More about the science
Membrane biofilm reactor
In the membrane biofilm reactor (MBfR), we deliver hydrogen gas (H2) to microorganisms by allowing it to diffuse through the walls of special membranes that prevent H2 bubbles from forming. The microbial community grows naturally as a biofilm on the outer wall of the membranes, by removing electrons from H2 and transferring the electrons to one or more oxidized contaminants in the water.
The scientific breakthrough behind the MBfR is the discovery that bacteria that oxidize H2 are able to reduce almost any oxidized contaminant.The oxidized contaminants include nitrate and many new water contaminants whose harmful effects have recently been discovered. These include perchlorate, chromate, selenate and trichloroethene (TCE). Reducing these contaminants renders them harmless or easily removed from the water by common watertreatment methods. This breakthrough is translated into an effective, reliable, efficient and safe technology.
Biofilms refer to the assemblages of ‘microorganisms and biologically produced macromolecules attached to a surface'. Biofilms can be found everywhere that moisture is in prolonged contact with a surface.
Biofilms can be categorized as good or bad. Good biofilms are responsible for nutrient cycling in nature and for biodegradation of pollutants in water treatment technology, such as the MBfR. Engineers often wish to develop a dense and firmly anchored biofilm in treatment technologies. Bad biofilms, or ‘biofouling,’ develop on surfaces in which microorganisms are not desired. Biofouling in a water line may interfere with the system’s circulation or may harbor pathogens and is a major source of infection in humans and plants.
During the formation of biofilms, microorganisms usually encase themselves in an extracellular polymeric substances (EPS) or a slime matrix, which improves microbial adhesion to the surface and to other cells. EPS in biofilms protect microbial cells from biocides and also increase tolerance to physical and chemical disturbances. EPS clearly plays a role in making the biofilm firmly attached or easily removed.
The development of biofilms – good or bad, strongly or weakly anchored -- depends on the interactions among microbiological, architectural, and mechanical properties. These phenomena are studied with state-of-the-art experimental measurements and with mathematical modeling. Through this integrative research, we can understand how factors like the water-flow velocity, microbial species and substrate availability make the biofilm strong or weak, thick or thin, and simple or complex.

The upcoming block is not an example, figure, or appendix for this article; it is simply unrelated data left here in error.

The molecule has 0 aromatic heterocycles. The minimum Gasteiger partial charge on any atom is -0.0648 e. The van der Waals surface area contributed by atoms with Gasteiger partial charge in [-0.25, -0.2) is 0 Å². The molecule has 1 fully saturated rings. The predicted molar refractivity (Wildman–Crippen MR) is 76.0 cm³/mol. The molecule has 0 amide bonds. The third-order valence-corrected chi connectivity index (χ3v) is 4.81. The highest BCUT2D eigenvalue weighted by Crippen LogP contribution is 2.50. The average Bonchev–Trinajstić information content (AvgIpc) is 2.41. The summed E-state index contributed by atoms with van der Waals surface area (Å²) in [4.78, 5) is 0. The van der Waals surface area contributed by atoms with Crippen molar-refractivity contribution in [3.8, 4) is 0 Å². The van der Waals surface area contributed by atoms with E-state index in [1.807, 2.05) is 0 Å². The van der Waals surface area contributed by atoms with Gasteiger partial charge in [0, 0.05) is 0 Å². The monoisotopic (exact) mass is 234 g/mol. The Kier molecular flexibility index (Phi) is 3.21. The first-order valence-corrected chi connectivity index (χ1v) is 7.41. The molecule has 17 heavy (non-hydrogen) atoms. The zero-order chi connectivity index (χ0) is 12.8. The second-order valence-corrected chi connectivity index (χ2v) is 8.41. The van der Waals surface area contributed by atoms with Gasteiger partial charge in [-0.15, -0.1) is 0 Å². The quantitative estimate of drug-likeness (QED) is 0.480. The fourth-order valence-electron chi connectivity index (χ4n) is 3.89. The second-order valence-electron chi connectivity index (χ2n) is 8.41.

Advanced oxidation processes (AOPs), such as photocatalysis, have wide-ranging applicability, are not susceptible to process upsets from toxic inputs, but generally are not cost-effective nor practical options for many real situations.
By combining these two technologies in a process called photobiocatalysis, we take advantage of the benefits of each, while minimizing their drawbacks. Traditional work on coupled chemical-biological treatment focused on sequentially coupled systems, or those that have the chemical and biological processes in separate stages, but these systems suffer from the indiscriminate nature of advanced oxidation, which results in a large range of products, including those that are too oxidized, toxic themselves, or unavailable for biodegradation. This situation could be improved by combining the two operations into a single-stage, called intimate coupling, whereby bacteria are in close proximity to advanced oxidation, and can therefore remove biodegradable products as they are formed, focusing chemical oxidant on the non-biodegradable fraction.
We achieve intimate coupling by using a photocatalytic circulating-bed biofilm reactor, or PCBBR, which exploits biofilm carriers to hold and protect the bacteria from harmful advanced oxidation and toxic compounds, but places the bacteria as close as possible to the advanced oxidation so that the biodegradable products are removed as soon as they are produced, focusing the chemical oxidant on the non-biodegradable fraction.
The PCBBR technology offers the potential to efficiently and thoroughly treat many toxic wastewaters including those contaminated with halogenated aromatics, endocrine disrupting compounds, munitions, and a wide range of harmful industrial inputs including pharmaceutical wastes and textile dyes, resulting in a cleaner water being discharged to the environment, a healthier environment, and a healthier world for us to live in.